When I finished my frantic travels around these areas, I returned to Specimen Days.  And so I return to the complete quotation with which I began this entry:

“A clear, crispy day—dry and breezy air, full of oxygen.  Out of the sane, silent, beauteous miracles that envelope and fuse me—trees, water, grass, sunlight, and early frost-the one I am looking at most to-day is the sky…What is happiness, anyhow?  Is this one of its hours, or the like of it?—so impalpable—a mere breath, an evanescent tinge?” (817).

Here Whitman looks at a beautiful day – not unlike Tuesday, when after a week of rain, the sun finally shone and the weather was a cool, comfortable 60 degrees – and wonders just what happiness is. 

This is from “The Sky-Days and Nights-Happiness,” dated October 20th.   Over 130 years later, I, too, was at Timber Creek on October 20th.  This discovery was a little bit of impalpable happiness! :)

Timber Creek from Westville, NJ - t.wood 10/20/09Timber Creek from Westville, NJ – t.wood 10/20/09

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Cultural Museum: Timber Creek & Laurel Springs, NJ

“…commenc’d going for weeks at a time, even for months, down in the country, to a charmingly recluse and rural spot along Timber creek, twelve or thirteen miles from where it enters the Delaware river. Domicil’d at the farm house of my friends, the Staffords, near by, I lived half the time along this creek and its adjacent fields and lanes” (Whitman,Specimen Days 804)

Timber Creek from Westville, NJ - t.wood 10/20/09

Timber Creek from Westville, NJ - t.wood 10/20/09"indescribable skies of limpid blue, with rolling silver-fringed clouds"

Undoubtedly, Camden defined much of Whitman’s later life. The sojourns he took out of Camden, though, were equally influential. While Whitman lived in Camden, he befriended the Stafford family. It was this friendship that carried Whitman further into New Jersey to Timber Creek and to what is now known as Laurel Springs. And it is this connection with Timber Creek and the Stafford house with which Whitman credits (at least somewhat) his mental and physical recovery from the effects of his first stroke – a “semi-renewal of the lease of life” (804).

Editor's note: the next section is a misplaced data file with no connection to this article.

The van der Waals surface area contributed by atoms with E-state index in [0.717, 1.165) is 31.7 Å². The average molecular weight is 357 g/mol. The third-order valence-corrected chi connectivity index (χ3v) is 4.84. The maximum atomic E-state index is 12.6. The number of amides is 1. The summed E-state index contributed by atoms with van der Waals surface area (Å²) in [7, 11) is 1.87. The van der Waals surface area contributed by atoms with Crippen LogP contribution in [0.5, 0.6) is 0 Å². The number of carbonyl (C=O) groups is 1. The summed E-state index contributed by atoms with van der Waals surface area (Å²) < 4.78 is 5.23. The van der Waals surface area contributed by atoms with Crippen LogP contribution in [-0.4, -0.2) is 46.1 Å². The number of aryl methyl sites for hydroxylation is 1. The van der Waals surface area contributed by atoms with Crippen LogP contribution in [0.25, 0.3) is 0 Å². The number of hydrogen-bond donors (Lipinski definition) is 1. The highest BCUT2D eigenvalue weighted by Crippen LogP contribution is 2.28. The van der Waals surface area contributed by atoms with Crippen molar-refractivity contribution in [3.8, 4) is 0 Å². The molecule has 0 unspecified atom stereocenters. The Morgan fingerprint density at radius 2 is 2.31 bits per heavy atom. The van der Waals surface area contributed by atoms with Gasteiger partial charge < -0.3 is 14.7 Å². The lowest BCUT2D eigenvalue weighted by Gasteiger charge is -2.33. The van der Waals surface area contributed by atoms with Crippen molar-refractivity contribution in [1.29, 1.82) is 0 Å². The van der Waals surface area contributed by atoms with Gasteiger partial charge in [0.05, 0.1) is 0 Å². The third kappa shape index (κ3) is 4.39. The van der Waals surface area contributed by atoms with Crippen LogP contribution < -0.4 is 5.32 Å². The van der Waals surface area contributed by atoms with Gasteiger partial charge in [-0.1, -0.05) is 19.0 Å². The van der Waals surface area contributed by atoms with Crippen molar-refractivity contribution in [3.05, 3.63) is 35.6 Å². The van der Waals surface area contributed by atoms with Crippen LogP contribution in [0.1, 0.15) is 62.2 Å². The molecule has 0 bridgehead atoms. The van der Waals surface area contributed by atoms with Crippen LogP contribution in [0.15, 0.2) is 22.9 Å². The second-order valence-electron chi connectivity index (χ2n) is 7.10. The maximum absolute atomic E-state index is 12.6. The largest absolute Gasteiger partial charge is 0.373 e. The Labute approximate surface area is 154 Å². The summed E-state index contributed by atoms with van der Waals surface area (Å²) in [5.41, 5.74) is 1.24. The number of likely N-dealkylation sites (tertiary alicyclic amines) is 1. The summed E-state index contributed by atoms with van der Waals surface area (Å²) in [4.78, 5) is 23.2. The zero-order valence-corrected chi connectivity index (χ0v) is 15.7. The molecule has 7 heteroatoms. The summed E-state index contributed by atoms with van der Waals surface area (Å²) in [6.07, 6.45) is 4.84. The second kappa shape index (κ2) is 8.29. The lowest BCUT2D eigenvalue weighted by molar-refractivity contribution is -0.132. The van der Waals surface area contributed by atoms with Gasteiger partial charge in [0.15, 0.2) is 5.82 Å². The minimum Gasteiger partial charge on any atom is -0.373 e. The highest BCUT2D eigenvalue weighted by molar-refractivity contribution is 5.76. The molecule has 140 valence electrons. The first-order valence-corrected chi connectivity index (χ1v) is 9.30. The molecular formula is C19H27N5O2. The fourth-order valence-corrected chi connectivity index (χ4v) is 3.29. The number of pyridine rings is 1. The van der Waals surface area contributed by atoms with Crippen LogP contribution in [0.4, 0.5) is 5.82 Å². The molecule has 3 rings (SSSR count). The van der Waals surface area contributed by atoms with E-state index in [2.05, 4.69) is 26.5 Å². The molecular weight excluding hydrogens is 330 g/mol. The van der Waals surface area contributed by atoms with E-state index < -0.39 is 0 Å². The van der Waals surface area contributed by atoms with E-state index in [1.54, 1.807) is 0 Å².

At these places, Whitman sat often with pen in hand and mused on nature and on life, musings which ultimately found their way into Specimen Days. Today, over 130 years later, Timber Creek and Laurel Lake are still charming – although much less recluse than they once were – and still echo Whitman’s descriptions of 1874 & 1875.

“We had a heavy shower, with brief thunder and lightning, in the middle of the day; and since, overhead, one of those not uncommon yet indescribable skies of limpid blue, with rolling silver-fringed clouds, and a pure-dazzling sun” (Whitman, “Specimen Days” 810).

Timber Creek

“Down every day in the solitude of the creek. A serene autumn sun and westerly breeze to-day as a I sit here, the water surface prettily moving in wind-ripples before me” (Whitman, “Specimen Days” 816).

Named for the large amounts of timber that grew along its banks, Big Timber Creek is 11 miles long and drains an area of 63 sq. miles. It has 9 tributaries, 6 major lakes, and 25 waterway miles, and it forms the boundary between Gloucester and Camden counties in Southern New Jersey. Traveling through 28 communites, Big Timber Creek begins in Washington Township and Winslow Township and ends in Gloucester City and West Deptford, emptying into the Delaware River approximately 3 miles south of Camden. While some farmland and forest still surround the creek, much of it is becoming rapidly “surbubanized.”

from http://www.njconservation.org/html/gfa-timber.htm

from http://www.njconservation.org/html/gfa-timber.htm